% wxpdef .

and if this comes back "command not found", then you may need to add WXP to the path.  One way to do this is to add the location of the WXP executables the PATH environment variable:

   % setenv PATH /home/wxp/bin:$PATH

Of course, the actual location depends on where the system administrator put WXP.

Final Setup Check

Just check to see if the following environment variables are set:

  • DISPLAY
  • wxpdevice (plus wxphp_out/wxphp_param or wxpps_print/wxpps_param)
  • wxpdefault

NOTE TO SOLARIS USERS: You need to access the UCB libraries which are often not in the main library path. As a result, you may need to modify the following environment variable:

   setenv LD_LIBRARY_PATH ${LD_LIBRARY_PATH}:/usr/ucblib

Where Setup Parameters Are Set??

In some cases, the system administrator will set these parameters up in the default shell setup script.  The location of these files are operating system dependent and only modifiable by the system administrator.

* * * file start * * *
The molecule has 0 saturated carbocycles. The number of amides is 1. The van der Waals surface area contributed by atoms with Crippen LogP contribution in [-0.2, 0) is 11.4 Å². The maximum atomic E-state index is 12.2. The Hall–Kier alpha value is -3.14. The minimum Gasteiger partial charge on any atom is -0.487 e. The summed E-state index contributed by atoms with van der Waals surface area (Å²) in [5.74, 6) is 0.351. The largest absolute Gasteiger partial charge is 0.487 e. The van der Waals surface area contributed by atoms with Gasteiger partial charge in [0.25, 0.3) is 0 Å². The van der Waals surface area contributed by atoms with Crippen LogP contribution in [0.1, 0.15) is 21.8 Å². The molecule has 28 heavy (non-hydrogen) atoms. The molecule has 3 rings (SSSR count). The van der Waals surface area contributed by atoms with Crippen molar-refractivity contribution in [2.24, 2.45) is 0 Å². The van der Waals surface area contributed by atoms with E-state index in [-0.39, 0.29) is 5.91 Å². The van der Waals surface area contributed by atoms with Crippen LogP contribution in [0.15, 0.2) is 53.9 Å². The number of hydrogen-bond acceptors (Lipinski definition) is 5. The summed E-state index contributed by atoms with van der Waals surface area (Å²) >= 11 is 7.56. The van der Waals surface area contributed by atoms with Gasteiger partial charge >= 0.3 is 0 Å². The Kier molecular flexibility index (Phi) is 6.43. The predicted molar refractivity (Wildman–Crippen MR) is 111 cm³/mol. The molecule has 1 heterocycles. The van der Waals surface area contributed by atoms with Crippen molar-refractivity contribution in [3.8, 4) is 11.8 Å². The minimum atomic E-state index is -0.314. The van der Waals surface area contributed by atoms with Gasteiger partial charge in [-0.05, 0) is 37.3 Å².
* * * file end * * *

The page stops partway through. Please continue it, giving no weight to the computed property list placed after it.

In most cases, this will be left to the user's shell setup scripts.  So if they are not defined, they must be added so that they are setup for all future login sessions..   For C-shell, this will be either in your .login or .cshrc files in your home directory.


Test WXP

To test that WXP is working properly, run the following programs from a shell prompt:

   % wxpfile -if=sfc_dat -cu=la -ou=file,exist
   /noaaport/nwstg/data/00041021_sao.wmo exist

If the output is a correct filename with the word "exist" after it, then WXP can find the raw data. 

To test graphical output, run:

   % sfcwx -cu=la -re=us -va=all -de=d
         SURFACE DATA PLOTTING (Ver 5.014-LINUX-X11)

   Current filename: /noaaport/nwstg/convert/01062021_sao.wxp
   Reading the city database file...
   Date: 2100Z 20 JUN 01    

If a surface plot comes up on the screen, then WXP is working.   Hit return in the WXP window to close it out.


You are ready to run WXP

At this point, you should be ready to run WXP.  You can follow to the first tutorial , there are two ways to proceed depending on whether you will be installing WXP and setting up the data structures WXP requires, or whether that has been done and you simply want to display WXP products.


For further information about WXP, email technical-support@weather.unisys.com
Last updated by Dan Vietor on June 15, 2001